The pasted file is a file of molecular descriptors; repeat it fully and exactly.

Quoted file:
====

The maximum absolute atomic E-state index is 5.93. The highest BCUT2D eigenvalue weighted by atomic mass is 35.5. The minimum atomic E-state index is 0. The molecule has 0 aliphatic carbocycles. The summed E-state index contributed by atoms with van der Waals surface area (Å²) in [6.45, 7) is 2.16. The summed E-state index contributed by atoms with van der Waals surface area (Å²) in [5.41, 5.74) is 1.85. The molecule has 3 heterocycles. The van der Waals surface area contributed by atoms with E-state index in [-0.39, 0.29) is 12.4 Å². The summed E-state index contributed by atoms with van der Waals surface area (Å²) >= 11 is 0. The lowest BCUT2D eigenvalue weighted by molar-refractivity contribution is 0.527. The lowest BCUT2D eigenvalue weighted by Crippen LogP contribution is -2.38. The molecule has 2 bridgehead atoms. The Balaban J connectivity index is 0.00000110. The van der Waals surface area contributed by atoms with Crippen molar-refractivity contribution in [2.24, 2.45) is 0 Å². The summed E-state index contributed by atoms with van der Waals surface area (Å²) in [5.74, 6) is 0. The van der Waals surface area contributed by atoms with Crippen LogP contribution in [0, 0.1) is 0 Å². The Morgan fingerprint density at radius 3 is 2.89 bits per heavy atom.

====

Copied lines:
The maximum absolute atomic E-state index is 5.93. The highest BCUT2D eigenvalue weighted by atomic mass is 35.5. The minimum atomic E-state index is 0. The molecule has 0 aliphatic carbocycles. The summed E-state index contributed by atoms with van der Waals surface area (Å²) in [6.45, 7) is 2.16. The summed E-state index contributed by atoms with van der Waals surface area (Å²) in [5.41, 5.74) is 1.85. The molecule has 3 heterocycles. The van der Waals surface area contributed by atoms with E-state index in [-0.39, 0.29) is 12.4 Å². The summed E-state index contributed by atoms with van der Waals surface area (Å²) >= 11 is 0. The lowest BCUT2D eigenvalue weighted by molar-refractivity contribution is 0.527. The lowest BCUT2D eigenvalue weighted by Crippen LogP contribution is -2.38. The molecule has 2 bridgehead atoms. The Balaban J connectivity index is 0.00000110. The van der Waals surface area contributed by atoms with Crippen molar-refractivity contribution in [2.24, 2.45) is 0 Å². The summed E-state index contributed by atoms with van der Waals surface area (Å²) in [5.74, 6) is 0. The van der Waals surface area contributed by atoms with Crippen LogP contribution in [0, 0.1) is 0 Å². The Morgan fingerprint density at radius 3 is 2.89 bits per heavy atom.